A recurring theme in this column during the past 27 months has been loss—of memory, of pastness. This isn’t simply about lost things, although that is part of it. Neither romanticism nor jingoism, the loss is also of a collective memory of events and places. It is the stuff upon which cultures construct themselves over time—it is the stuff of which cities great and small are built.
Cities and universities must change over time or they risk becoming museological; Venice, Italy is such a city. It ceased developing about the time Napoleon crossed the Alps. Change is always difficult; intelligent change is harder still. The best cities, “great” or “livable,” are those that build upon their past while privileging the present in service of potential futures.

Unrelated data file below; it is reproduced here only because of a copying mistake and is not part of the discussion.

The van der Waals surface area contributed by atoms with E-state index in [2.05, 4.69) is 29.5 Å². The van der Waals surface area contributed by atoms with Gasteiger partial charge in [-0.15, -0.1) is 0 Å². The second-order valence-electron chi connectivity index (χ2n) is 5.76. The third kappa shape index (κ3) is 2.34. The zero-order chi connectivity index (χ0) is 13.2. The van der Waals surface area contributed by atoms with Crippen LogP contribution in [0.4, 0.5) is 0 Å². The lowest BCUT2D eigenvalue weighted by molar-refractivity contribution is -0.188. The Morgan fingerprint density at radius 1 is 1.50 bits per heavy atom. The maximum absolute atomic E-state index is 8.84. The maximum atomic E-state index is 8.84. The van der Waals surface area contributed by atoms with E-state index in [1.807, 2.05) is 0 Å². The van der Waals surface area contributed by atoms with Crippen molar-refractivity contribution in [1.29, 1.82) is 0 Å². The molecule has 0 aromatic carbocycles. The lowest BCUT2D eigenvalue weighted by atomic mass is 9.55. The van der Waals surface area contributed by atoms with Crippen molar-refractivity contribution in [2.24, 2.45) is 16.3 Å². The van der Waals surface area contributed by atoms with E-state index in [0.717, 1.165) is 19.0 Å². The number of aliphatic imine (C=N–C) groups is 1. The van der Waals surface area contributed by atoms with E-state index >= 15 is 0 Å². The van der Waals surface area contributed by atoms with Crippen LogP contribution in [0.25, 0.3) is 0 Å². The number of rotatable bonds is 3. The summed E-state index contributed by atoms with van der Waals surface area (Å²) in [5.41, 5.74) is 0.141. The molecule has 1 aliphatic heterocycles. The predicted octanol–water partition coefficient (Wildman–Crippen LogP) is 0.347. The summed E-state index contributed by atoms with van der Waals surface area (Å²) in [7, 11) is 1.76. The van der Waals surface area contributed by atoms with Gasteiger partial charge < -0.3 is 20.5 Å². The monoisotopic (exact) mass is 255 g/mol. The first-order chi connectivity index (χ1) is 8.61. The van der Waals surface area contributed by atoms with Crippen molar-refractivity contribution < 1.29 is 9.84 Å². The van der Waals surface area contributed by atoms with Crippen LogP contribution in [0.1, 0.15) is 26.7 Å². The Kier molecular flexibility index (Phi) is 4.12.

I have lived in American cities in which almost nothing of value from their past remained. The losses did not happen all at once. They almost never do. They happen, often in the early morning or during a holiday, while few are looking, one bank building, one ancient grove of trees, one exquisite-concrete-sculpture-masquerading-as-a-parking-garage at a time.
Featured Photo: Mountain Commerce Bank, Intersection of Kingston Pike and Northshore Drive. Looking North from Weisbarger Road. Courtesy of Google Earth©.